“Membership is offered to gentlemen only, based upon the criteria of good fellowship and shared interests.”

So reads the website of Melbourne’s Savage Club, one of the few remaining men-only clubs in Australia (most have lavishly appointed headquarters in heritage buildings in capital cities). But what does it mean? And why aren’t women part of the “good fellowship and shared interests”? Gender-segregated clubs are in the news again following reports that the Queensland LNP would be holding its International Women’s Day lunch at the Tattersall’s Club in Brisbane — a club that only allows male members. While Prime Minister Tony Abbott characterised this as “smashing the glass ceiling yet again”, it seems more like drawing back the curtains on the shady world of these clubs, with their invite-only membership structures and unspoken rules that govern the way they run.

The Tattersall’s Club in Brisbane, which allows attendance by the partners of members, advertises “As a Member of the oldest and most prestigious Membership Club in the Brisbane CBD, you will enjoy unlimited possibilities, luxury services and the opportunity to join an influential network of like-minded Members”.

So what goes in a men’s club and why aren’t women allowed? Crikey spoke to a few men who had attended these clubs, and the overall message is “there’s nothing to see here”. There’s also no conclusive answer about what the clubs are for, or why women aren’t allowed.

The Melbourne Club is one of the more well known of such establishments, but even viewing its website requires a log in. Overt networking is frowned upon at the club, one source said. It’s a place to relax. “You just put your guard down, there’s no veneer.”

“It’s the epitome of a gentleman. It’s about culture and the art of conversation,” said the source. The clientele is mostly older men, “very old world, stuffy, conservative. It’s not offensive, just from a different era.”

Many clubs offer accommodation facilities and are supposed to be a “home away from home” for their members who come in from the suburbs or the country.

Dress codes at the clubs are strict, with all sources saying the clubs they had attended required a jacket and tie. Crikey has been told that guests who turn up  at the Australia Club without a tie are shown to the cloaking room, where there are spares for guests who are not suitably attired.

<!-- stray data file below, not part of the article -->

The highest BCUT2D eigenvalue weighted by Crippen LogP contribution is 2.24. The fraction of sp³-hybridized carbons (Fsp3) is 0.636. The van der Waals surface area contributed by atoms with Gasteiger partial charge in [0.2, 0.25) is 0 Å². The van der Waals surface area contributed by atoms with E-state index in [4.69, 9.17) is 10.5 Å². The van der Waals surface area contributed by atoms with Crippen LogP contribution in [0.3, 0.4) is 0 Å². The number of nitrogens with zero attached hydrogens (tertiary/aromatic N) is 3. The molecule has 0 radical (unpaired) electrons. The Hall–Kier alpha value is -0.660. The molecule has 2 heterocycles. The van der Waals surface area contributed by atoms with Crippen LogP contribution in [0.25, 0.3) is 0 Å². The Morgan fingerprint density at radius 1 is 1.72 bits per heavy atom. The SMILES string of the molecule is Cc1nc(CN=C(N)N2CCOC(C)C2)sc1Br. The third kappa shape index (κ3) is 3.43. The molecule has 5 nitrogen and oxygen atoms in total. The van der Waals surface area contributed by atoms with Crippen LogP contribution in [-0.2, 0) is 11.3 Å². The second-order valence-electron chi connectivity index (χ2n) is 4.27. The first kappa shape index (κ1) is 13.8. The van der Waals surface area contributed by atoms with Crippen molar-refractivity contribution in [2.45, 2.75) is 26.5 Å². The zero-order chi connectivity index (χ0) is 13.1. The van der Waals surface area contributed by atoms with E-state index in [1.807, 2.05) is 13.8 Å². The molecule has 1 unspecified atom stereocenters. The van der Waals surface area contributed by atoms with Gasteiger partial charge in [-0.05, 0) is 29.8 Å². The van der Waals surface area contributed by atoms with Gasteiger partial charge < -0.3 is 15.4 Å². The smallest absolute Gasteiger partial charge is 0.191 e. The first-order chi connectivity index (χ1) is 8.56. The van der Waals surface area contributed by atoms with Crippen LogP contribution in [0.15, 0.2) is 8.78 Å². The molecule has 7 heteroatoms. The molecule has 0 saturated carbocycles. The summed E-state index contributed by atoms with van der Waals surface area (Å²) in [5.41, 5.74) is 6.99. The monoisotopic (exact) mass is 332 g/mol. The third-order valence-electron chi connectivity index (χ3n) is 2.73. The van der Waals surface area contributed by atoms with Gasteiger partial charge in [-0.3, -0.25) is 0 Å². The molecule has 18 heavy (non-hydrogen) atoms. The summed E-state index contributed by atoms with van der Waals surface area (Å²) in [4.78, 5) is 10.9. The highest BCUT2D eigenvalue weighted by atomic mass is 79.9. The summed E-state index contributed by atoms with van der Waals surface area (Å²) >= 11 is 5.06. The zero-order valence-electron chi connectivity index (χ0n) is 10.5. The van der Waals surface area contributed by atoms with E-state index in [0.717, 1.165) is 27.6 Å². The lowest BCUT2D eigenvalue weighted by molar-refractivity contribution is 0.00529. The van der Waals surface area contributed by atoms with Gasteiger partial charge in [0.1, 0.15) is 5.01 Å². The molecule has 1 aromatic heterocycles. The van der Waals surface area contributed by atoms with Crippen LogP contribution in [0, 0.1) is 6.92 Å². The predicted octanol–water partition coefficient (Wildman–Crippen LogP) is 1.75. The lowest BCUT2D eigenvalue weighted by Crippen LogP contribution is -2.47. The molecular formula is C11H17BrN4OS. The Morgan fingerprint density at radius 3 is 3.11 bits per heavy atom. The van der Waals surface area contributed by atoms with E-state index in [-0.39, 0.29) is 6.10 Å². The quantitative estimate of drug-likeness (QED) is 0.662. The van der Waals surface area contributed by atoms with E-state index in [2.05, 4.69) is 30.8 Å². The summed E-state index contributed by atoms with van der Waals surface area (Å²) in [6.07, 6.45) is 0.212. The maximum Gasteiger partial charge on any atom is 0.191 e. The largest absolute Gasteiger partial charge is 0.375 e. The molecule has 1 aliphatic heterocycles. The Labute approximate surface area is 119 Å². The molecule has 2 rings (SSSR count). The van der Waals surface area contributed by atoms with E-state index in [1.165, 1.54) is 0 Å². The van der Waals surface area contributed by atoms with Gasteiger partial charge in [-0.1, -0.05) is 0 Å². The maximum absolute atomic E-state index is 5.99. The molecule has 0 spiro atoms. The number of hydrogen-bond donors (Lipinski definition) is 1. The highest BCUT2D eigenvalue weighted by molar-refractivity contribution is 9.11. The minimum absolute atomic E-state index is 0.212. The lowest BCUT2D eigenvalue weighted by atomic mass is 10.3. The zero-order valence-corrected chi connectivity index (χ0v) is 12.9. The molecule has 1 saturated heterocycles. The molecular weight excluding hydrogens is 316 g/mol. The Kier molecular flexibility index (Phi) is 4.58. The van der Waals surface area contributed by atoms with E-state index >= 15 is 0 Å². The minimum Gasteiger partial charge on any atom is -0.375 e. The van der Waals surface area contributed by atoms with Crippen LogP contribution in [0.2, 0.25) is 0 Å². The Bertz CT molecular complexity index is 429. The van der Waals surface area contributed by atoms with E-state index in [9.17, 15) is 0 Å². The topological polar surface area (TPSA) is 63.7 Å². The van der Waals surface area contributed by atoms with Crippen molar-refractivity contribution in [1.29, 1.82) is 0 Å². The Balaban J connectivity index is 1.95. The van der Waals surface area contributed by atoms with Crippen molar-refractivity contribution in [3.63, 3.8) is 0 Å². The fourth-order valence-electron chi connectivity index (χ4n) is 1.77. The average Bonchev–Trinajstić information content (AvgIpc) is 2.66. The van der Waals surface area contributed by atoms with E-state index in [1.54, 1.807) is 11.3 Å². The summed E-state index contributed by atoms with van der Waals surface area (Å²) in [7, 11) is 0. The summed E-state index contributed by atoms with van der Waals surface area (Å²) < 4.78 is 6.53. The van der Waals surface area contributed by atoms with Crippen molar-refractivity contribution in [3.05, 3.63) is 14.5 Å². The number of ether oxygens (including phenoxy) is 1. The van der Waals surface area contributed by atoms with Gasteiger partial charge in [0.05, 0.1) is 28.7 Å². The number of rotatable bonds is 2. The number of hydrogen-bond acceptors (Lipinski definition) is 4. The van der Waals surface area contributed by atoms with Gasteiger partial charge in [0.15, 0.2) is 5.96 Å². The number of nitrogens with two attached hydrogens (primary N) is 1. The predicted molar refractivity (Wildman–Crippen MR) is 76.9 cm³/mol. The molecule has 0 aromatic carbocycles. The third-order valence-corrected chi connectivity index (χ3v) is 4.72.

An overwhelming feature of these clubs is that the decor is grand and elegant. The Australia Club has a ballroom with huge fireplaces, and the male bathrooms were also impressive. The female ones were characterised as more of an afterthought, close to a broom closet, we’re told. The food at the Melbourne Club is “exquisite”.

Though one source was far less complimentary about The Savage Club. “That shit’s fucked up,” our source said. The Savage Club, of which Attorney-General George Brandis is a member, advertises “a diverse mix of academics and artists, lawyers and judges, businessmen and journalists is to be found behind the clubhouse’s scarlet doors, enjoying one another’s company amid classic decor and furnishings, fine art and exotic artefacts”. It was the “exotic artefacts” — indigenous spears and shields, and “I’m not sure if I saw a skull” — that took our source by surprise. The Melbourne venue also has artefacts from South Africa. “That’s where I felt uncomfortable” we were told. He says the artefacts made it seem Aboriginal people were “subordinated” by the displays.

Defenders of such clubs point to the existence of similar clubs for women, like the Lyceum Club in Melbourne, which is for “women graduates and other women who have distinguished themselves in art, music, literature, philanthropy or public service”.

Australia has about 30 gender-segregated clubs, and while they have different names and purposes, almost all have steep membership fees, long waiting lists and are invite-only.

There is a growing pushback to gender-specific clubs such as these, with the mixed-gender Henley Club growing in popularity in Melbourne. The club was launched in 2012 and says its name “derives from the competitive spirit and strive for excellence from the boat race in the UK of the same name”. It emphasises that it is for leaders of the future and “has taken influences from the establishment, but is modern and in-touch with contemporary Australians who are innovative, and engaged”.

With women in eight out of 14 cabinet positions in the Sunshine State, perhaps the Tattersall’s Club members will discover they might need to do some networking with ladies after all.

Peter Fray

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